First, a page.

Electrical Engineering Job Description

Electrical engineers are vital to the design, development and maintenance of electrical control systems, equipment and machinery. They work in a wide range of sectors and sub-disciplines, including the power, telecommunications, construction, transport and other industries, striving towards ensuring electrical systems aren’t only fit for purpose, but also meet required specifications.

From the initial concept and first design, to the testing, implementation and handover stage, they’re usually involved in projects from the very beginning and are crucial to making sure assignments get completed on time.

It’s worth noting that electrical engineering is slightly different to electronic engineering. Despite often being used interchangeably, electrical engineering is primarily concerned with large-scale electrical systems, whereas electronic engineering tends to be more involved with small-scale systems and circuits.

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What Does an Electrical Engineer Do?

Electrical engineers are incredibly important to the world we live in today. They help to provide systems and machinery that we simply couldn’t live without and are needed to help businesses in a wide range of sectors thrive.

The nature of their job and industry they work in will largely impact their working environment, but electrical engineers can expect to spend the majority of their time in offices, workshops, laboratories and factories. For some electrical engineers, there’s also an opportunity to work overseas, either as a consultant or as a contractor.

The usual day-to-day responsibilities of an electrical engineer will depend on their specific role and industry they’re associated with, but here we’ve given an overview of their daily tasks:

  • Design and develop electrical products in line with customer requirements and ensure they comply with the relevant/latest regulations.
  • Evaluate the efficiency of electrical systems, machinery, components and products.
  • Apply knowledge of electricity to design testing methods for different systems. This will allow them to understand the capabilities of electrical systems and machinery.
  • Understand design specifications and technical drawings.
  • Assure product quality by conducting thorough and reliable tests.
  • Research/test manufacturing methods and materials.
  • Use computer-assisted engineering and design software to create technical plans.
  • Utilise design software to create prototypes of products.
  • Monitor a product and improve on future design.
  • Service and maintain electrical systems.
  • Collect, analyse, interpret and summarise data into written product reports.
  • Estimate project timescales, as well as material, construction and labour costs.
  • Liaise with client/other members working on the project.
  • Attend educational/technical training and workshops to maintain professional knowledge.
  • Attend meetings and give presentations to managers/clients.

Electrical Engineering Qualifications

The vast majority of employers tend to prefer candidates who have a degree in either electrical or electronic engineering, demonstrating their understanding and knowledge of the technical industry. However, this isn’t always essential as some businesses employ individuals with degrees in related subjects, such as mechanical, electromechanical or production engineering.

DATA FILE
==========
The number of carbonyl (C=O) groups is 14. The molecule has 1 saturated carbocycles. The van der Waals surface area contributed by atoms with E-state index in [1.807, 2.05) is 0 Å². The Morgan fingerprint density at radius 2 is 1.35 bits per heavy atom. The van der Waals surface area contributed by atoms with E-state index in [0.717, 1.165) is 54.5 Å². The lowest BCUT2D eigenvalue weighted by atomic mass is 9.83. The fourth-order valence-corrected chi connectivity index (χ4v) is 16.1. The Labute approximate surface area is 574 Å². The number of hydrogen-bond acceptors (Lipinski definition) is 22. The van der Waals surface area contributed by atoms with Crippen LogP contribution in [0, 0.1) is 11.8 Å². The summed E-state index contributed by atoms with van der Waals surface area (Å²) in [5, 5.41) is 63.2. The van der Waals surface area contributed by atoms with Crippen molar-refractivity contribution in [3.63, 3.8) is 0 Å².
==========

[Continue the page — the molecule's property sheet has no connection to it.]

If you’re wanting to go far, make sure the qualification you obtain is accredited by a professional body, the Institution of Engineering and Technology (IET), for example. This’ll help you to achieve the incorporated engineer (IEng) or chartered engineer (CEng) status in the future.

Employers are also likely to consider candidates with a HND (Higher National Diploma) or foundation degree, as long as they show enthusiasm and passion for continuing to learn. Many university courses allow those with a HND or foundation degree to enter directly into the final year of a degree programme, so this is something to consider to help boost the chances of employment.

Electrical Engineering Apprenticeships

Some organisations recruit for apprentices, which is the perfect entry route for those that don’t currently have a HND or degree. These employers select candidates for sponsorship degrees to ensure they understand the key principles of the industry and make sure they reach full engineer level. Relevant A-levels and experience of working in the industry is usually required to become an electrical engineer apprentice.

Electrical Engineer Salary

The salary of electrical engineers based in the UK will vary depending on experience, location and the size of the employer, so the below figures are to be intended as a guide only.

  • Graduates and newly qualified electrical engineers can expect to earn between £20,000 – £25,000.
  • The salary of more experienced electrical engineers can differ significantly, typically from £30,000 – £50,000.
  • Senior engineers and those with chartered status can expect to earn as high as £60,000, sometimes even more.

Electrical Engineering Jobs

Here at BMR Solutions, we specialise in pairing talented individuals within the engineering and manufacturing industries with some of the most reputable organisations in the south west of the UK.

So if you’re an electrical engineer looking for your next career move, please don’t hesitate to send us your CV or get in touch with a member of our team today – we’ll learn a bit more about you as well as understand your qualifications and experience, and help you to find an exciting career perfectly suited to your skill set.

Be sure to also view our current job vacancies to see if any of our current listings interest you.

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